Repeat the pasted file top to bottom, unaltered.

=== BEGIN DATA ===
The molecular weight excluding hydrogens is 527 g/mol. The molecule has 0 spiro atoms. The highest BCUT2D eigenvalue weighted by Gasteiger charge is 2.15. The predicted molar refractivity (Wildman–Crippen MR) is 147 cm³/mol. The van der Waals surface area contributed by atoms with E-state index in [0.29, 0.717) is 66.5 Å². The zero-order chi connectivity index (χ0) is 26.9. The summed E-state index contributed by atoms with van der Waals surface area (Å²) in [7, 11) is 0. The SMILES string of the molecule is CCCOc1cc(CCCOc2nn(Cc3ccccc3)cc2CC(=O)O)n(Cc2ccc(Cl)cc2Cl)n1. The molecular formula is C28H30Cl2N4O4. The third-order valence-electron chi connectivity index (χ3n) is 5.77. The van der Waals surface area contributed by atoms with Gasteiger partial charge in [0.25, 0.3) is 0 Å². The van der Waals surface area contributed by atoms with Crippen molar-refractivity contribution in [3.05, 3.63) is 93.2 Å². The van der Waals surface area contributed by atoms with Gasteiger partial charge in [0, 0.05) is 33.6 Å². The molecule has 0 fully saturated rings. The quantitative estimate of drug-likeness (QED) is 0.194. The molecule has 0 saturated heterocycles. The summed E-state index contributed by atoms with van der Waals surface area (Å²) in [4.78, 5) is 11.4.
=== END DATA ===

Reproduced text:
The molecular weight excluding hydrogens is 527 g/mol. The molecule has 0 spiro atoms. The highest BCUT2D eigenvalue weighted by Gasteiger charge is 2.15. The predicted molar refractivity (Wildman–Crippen MR) is 147 cm³/mol. The van der Waals surface area contributed by atoms with E-state index in [0.29, 0.717) is 66.5 Å². The zero-order chi connectivity index (χ0) is 26.9. The summed E-state index contributed by atoms with van der Waals surface area (Å²) in [7, 11) is 0. The SMILES string of the molecule is CCCOc1cc(CCCOc2nn(Cc3ccccc3)cc2CC(=O)O)n(Cc2ccc(Cl)cc2Cl)n1. The molecular formula is C28H30Cl2N4O4. The third-order valence-electron chi connectivity index (χ3n) is 5.77. The van der Waals surface area contributed by atoms with Gasteiger partial charge in [0.25, 0.3) is 0 Å². The van der Waals surface area contributed by atoms with Crippen molar-refractivity contribution in [3.05, 3.63) is 93.2 Å². The van der Waals surface area contributed by atoms with Gasteiger partial charge in [0, 0.05) is 33.6 Å². The molecule has 0 fully saturated rings. The quantitative estimate of drug-likeness (QED) is 0.194. The molecule has 0 saturated heterocycles. The summed E-state index contributed by atoms with van der Waals surface area (Å²) in [4.78, 5) is 11.4.